Did you know we have internal dialog going on all the time? Our internal messaging system, much of which is in the subconscious mind, governs our beliefs about who and how we are and what we believe we can do. Most the time, we aren't even aware of it.

However, when trying to change a particular behavior to reach a goal, you must tune in and identify any thoughts or beliefs that are not aligned with your goals or vision of how you want to be. How do you tune in to your internal dialog? One of the ways you can become aware of what your're saying to yourself is to keep a journal. With my clients,  I provide a template for recording eating behaviors,  and the thoughts, feelings and situations related to the eating behaviors. It's called kj's Eating Behavior Journal, and my most successful clients use it religiously and completely. Not only do they record the information, they also use the form as a daily self-assessment tool. Once you become aware of your counter-productive thoughts, you can challenge them and begin to change them.

Here is an example. One of my clients was having trouble motivating herself to keep her goal of walking for 30 minutes three times per week. This was part of her plan to achieve her vision of being healthy and fit by the time she turned 40. After some tuning in to her inner critic this is what she heard herself saying. “I really don't feel like walking today, it's cold out . . . oh what's the use, I never stick to an exercise plan anyway, I may as well give up.” Does this sound familiar? If you listen, you can challenge your thoughts and beliefs. Then you can turn around what you are saying to yourself.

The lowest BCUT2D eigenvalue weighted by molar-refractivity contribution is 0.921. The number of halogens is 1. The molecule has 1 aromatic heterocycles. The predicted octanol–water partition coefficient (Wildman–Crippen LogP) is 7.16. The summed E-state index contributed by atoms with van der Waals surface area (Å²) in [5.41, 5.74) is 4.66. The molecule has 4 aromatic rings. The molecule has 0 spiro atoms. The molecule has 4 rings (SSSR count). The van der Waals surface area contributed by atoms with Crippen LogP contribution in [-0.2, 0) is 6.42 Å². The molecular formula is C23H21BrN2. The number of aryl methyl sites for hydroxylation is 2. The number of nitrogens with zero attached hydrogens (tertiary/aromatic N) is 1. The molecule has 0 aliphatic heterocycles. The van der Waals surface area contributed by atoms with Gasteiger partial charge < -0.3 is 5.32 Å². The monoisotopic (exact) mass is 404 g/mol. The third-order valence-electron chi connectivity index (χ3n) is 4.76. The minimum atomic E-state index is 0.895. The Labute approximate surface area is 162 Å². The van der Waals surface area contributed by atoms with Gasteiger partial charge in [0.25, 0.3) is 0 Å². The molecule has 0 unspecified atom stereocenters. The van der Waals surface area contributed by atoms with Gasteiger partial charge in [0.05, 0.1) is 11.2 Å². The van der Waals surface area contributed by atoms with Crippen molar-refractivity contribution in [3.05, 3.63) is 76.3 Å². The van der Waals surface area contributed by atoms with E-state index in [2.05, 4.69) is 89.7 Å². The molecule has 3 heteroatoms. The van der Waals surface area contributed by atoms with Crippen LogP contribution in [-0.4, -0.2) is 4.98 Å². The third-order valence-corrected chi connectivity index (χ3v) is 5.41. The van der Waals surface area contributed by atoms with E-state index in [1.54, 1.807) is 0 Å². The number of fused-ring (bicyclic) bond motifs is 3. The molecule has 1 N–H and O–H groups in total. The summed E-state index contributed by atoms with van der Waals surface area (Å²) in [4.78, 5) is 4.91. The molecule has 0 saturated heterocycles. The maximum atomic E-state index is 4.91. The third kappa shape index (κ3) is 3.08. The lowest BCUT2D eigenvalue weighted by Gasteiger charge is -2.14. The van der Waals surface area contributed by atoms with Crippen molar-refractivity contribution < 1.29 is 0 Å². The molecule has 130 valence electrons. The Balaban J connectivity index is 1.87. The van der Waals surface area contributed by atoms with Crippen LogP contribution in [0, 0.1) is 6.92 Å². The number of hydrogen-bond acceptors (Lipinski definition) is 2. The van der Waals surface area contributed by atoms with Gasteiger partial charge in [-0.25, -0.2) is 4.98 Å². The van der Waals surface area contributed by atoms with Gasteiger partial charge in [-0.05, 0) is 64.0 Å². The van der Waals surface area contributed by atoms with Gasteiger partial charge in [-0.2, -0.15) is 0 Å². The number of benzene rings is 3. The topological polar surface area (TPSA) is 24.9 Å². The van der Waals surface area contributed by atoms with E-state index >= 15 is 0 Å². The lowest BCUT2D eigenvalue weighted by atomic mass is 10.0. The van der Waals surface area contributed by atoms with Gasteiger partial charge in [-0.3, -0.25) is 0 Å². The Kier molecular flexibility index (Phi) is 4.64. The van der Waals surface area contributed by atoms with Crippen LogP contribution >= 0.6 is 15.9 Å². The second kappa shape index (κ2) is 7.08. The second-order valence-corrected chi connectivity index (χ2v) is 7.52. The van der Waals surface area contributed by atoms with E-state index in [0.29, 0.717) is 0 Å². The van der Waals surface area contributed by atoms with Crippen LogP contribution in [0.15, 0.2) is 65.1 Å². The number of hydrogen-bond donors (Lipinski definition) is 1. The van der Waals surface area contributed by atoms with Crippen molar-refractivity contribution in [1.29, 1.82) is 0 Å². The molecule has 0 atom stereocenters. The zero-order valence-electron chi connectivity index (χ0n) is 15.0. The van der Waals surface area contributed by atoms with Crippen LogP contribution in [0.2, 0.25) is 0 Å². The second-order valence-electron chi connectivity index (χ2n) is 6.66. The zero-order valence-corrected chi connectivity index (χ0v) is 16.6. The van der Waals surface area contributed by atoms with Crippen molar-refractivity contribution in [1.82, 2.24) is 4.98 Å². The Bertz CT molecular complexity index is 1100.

In this case, you might give yourself permission to do just part of what you originally comitted to. For example, “I am putting on my walking shoes, and I will at least go to the end of the street. If I don't feel like continuing, OK, but at least I am getting myself prepared and on track.” Chances are by the time you get to the end of the street, you may find yourself saying “it's not so bad.  I can do this. I can keep going.”

Many of my clients have used this technique of taking smaller steps to gain the confidence they need to know they can succeed. It's ok to give yourself permission to do this. The main thing is to try to do something every day that moves you toward your goal, AND then reward yourself for doing so.